"econ41502-16

"econ41502-16 - Quantitative Demand Analysis In...

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Quantitative Demand Analysis In Class Exercise Economics 415 – Spring 2010 You believe the demand for your product (X) is linear, dependent upon the price of your good (P X ), the price of good Y (P Y ), the price of good Z (P Z ), average household income (I) in your market, and the level of advertising expenditures (A). I.e., the true relationship is Q X = α 0 + α 1 P X + α 2 P Y + α 3 P Z + α 4 I + α 5 A + ε Here ε is an error with expected value of zero. Statisticians use data available to the firm and give you the estimated equation (standard errors of each parameter estimate are included in parentheses below the estimate): Q X = 1500.0 – 2.50P X + 0.60P Y – 0.80P Z + 0.024I + 0.042A (625.2) (1.05) (0.21) (0.08) (0.011) (0.018) R 2 = 0.86 F = 31.6 Your experts assure you that the overall regression provides a good fit. The price you are currently charging P X = $800. The firm that produces good Y is charging P Y = 600. The price good Z is P Z = 200. Average income of consumers in your market I = 40,000. Your advertising budget is currently $10,000. 1. Is the estimate of the value of the slope coefficient α 4 statistically significant at a 95 percent confidence level? I.e., can we reject the possibility that α 4 = 0 (in which case the average level of consumer income does not affect Q X , the quantity demanded for your product) with only a 5 percent probability of being wrong in doing so? [Use Michael Baye’s “rule of thumb” in evaluating your t-statistic.] 2.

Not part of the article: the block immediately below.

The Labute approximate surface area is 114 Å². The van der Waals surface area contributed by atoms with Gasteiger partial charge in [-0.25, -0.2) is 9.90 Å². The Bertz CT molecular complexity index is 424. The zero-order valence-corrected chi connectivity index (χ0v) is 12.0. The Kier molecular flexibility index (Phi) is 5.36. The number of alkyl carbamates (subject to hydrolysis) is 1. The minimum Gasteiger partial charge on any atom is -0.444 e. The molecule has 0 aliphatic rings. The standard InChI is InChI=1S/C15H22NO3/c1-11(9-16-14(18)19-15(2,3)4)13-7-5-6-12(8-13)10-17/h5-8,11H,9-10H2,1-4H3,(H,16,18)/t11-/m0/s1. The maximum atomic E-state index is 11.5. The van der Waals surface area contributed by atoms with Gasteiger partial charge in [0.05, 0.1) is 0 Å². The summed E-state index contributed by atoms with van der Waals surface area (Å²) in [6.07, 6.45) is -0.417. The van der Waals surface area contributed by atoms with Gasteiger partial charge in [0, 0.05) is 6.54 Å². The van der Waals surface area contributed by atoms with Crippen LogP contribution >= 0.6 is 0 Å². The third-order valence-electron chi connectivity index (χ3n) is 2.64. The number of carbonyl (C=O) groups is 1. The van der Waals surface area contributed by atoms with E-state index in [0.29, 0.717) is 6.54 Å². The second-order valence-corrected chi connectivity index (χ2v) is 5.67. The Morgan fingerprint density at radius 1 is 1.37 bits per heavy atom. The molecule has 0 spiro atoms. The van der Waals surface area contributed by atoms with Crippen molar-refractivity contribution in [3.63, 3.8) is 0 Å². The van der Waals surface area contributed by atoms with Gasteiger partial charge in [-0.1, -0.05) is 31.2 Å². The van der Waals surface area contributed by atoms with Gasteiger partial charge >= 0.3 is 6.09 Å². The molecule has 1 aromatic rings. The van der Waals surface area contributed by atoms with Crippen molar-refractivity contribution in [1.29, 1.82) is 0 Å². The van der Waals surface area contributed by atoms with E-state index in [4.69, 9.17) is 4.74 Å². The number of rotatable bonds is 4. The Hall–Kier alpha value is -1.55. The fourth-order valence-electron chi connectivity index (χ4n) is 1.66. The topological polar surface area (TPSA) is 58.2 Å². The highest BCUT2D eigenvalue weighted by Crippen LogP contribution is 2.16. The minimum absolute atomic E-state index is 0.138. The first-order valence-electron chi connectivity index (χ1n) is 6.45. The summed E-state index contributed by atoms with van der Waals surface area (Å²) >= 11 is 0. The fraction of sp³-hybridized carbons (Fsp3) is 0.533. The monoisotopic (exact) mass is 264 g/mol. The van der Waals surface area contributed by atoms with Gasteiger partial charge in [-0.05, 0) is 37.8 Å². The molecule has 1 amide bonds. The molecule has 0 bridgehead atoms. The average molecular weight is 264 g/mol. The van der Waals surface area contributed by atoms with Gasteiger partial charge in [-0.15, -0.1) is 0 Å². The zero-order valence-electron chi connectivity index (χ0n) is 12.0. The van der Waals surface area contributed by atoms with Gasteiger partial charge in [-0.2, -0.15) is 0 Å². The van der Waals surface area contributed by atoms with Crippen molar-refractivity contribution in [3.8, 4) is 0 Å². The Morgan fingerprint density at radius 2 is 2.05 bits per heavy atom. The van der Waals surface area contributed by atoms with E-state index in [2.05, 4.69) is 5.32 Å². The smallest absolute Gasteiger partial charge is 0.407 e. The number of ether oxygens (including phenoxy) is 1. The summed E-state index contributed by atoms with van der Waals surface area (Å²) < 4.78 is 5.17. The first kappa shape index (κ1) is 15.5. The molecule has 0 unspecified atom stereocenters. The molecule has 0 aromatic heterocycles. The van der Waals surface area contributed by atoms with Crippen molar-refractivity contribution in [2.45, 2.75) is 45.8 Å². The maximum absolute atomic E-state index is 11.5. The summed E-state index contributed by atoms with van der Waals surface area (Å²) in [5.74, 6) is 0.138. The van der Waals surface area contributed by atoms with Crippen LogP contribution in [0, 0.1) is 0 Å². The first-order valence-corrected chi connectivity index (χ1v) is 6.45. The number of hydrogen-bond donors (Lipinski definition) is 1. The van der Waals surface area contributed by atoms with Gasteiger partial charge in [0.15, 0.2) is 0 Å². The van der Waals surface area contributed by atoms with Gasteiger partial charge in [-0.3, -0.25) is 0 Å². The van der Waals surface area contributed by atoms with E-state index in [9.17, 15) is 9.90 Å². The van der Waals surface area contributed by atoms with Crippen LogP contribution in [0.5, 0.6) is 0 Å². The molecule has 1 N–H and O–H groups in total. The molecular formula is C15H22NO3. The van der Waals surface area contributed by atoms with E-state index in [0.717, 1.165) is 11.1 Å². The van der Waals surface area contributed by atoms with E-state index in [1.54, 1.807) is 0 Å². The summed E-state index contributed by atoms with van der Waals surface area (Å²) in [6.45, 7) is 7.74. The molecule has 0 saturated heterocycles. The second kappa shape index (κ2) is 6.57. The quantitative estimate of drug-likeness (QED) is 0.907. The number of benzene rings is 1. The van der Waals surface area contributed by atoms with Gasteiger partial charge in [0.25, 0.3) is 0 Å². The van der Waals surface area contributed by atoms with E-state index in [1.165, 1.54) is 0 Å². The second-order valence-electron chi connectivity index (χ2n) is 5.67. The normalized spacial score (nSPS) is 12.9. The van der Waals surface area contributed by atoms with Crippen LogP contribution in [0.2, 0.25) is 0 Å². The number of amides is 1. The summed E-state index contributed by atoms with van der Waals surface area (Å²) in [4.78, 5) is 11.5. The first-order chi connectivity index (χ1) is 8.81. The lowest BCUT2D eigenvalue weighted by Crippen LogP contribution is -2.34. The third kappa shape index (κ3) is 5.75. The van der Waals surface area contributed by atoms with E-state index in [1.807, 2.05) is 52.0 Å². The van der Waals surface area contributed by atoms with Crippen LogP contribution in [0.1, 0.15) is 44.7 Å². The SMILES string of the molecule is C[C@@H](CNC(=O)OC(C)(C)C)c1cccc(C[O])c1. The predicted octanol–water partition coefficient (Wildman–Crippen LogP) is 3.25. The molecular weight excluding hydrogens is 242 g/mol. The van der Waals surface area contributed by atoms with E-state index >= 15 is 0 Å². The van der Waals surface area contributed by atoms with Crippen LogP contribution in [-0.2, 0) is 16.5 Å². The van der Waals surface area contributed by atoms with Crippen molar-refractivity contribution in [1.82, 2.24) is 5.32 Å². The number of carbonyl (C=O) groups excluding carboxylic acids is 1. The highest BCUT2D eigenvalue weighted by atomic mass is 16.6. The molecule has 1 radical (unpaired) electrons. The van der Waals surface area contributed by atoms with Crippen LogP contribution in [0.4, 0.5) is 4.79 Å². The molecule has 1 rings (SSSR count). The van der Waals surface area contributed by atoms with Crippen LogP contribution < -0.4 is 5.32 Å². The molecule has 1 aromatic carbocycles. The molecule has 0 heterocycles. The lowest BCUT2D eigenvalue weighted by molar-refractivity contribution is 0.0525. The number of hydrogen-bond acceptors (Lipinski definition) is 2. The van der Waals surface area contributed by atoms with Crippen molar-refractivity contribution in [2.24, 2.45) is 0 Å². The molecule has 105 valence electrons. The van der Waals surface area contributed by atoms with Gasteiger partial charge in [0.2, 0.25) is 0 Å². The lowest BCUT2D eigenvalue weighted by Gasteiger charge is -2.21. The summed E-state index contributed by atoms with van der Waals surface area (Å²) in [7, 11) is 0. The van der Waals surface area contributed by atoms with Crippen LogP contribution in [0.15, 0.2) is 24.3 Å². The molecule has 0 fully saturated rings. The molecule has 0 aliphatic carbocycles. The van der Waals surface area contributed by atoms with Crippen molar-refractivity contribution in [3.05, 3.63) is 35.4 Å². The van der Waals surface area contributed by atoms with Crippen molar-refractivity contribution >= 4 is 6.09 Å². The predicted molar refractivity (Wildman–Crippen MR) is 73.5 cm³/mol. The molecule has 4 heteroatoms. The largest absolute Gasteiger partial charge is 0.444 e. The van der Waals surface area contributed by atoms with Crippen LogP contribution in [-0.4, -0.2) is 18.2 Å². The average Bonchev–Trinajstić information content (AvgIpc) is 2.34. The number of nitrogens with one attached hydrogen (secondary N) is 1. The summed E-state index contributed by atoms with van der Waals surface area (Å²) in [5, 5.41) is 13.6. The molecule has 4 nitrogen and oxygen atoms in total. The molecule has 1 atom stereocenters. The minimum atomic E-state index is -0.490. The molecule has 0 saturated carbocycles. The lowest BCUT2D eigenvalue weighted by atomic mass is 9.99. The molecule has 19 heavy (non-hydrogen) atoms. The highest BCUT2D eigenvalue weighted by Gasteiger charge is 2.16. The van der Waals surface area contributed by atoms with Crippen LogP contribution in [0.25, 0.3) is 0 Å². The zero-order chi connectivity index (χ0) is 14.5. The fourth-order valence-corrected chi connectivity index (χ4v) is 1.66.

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"econ41502-16 - Quantitative Demand Analysis In...

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